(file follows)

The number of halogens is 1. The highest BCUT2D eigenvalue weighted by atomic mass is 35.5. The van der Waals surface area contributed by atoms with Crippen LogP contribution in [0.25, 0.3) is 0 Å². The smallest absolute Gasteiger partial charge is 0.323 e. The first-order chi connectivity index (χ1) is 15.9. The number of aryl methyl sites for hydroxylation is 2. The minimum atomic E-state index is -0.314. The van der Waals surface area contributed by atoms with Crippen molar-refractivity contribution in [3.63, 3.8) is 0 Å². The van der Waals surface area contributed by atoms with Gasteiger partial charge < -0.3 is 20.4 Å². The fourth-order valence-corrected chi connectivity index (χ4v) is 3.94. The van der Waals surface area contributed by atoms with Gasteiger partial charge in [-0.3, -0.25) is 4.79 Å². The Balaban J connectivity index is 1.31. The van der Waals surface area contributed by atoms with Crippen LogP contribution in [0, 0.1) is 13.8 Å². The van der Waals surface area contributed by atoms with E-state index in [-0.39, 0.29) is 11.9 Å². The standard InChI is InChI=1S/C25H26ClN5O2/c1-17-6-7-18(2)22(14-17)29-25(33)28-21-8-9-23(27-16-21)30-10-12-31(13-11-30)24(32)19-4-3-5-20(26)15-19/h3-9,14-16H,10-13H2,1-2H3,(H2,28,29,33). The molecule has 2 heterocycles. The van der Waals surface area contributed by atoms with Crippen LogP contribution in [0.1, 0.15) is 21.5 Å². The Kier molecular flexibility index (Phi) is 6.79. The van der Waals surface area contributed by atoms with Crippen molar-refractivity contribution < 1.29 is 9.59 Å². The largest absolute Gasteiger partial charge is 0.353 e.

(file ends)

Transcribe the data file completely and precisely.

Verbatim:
The number of halogens is 1. The highest BCUT2D eigenvalue weighted by atomic mass is 35.5. The van der Waals surface area contributed by atoms with Crippen LogP contribution in [0.25, 0.3) is 0 Å². The smallest absolute Gasteiger partial charge is 0.323 e. The first-order chi connectivity index (χ1) is 15.9. The number of aryl methyl sites for hydroxylation is 2. The minimum atomic E-state index is -0.314. The van der Waals surface area contributed by atoms with Crippen molar-refractivity contribution in [3.63, 3.8) is 0 Å². The van der Waals surface area contributed by atoms with Gasteiger partial charge < -0.3 is 20.4 Å². The fourth-order valence-corrected chi connectivity index (χ4v) is 3.94. The van der Waals surface area contributed by atoms with Gasteiger partial charge in [-0.3, -0.25) is 4.79 Å². The Balaban J connectivity index is 1.31. The van der Waals surface area contributed by atoms with Crippen LogP contribution in [0, 0.1) is 13.8 Å². The van der Waals surface area contributed by atoms with E-state index in [-0.39, 0.29) is 11.9 Å². The standard InChI is InChI=1S/C25H26ClN5O2/c1-17-6-7-18(2)22(14-17)29-25(33)28-21-8-9-23(27-16-21)30-10-12-31(13-11-30)24(32)19-4-3-5-20(26)15-19/h3-9,14-16H,10-13H2,1-2H3,(H2,28,29,33). The molecule has 2 heterocycles. The van der Waals surface area contributed by atoms with Crippen LogP contribution in [0.1, 0.15) is 21.5 Å². The Kier molecular flexibility index (Phi) is 6.79. The van der Waals surface area contributed by atoms with Crippen molar-refractivity contribution < 1.29 is 9.59 Å². The largest absolute Gasteiger partial charge is 0.353 e.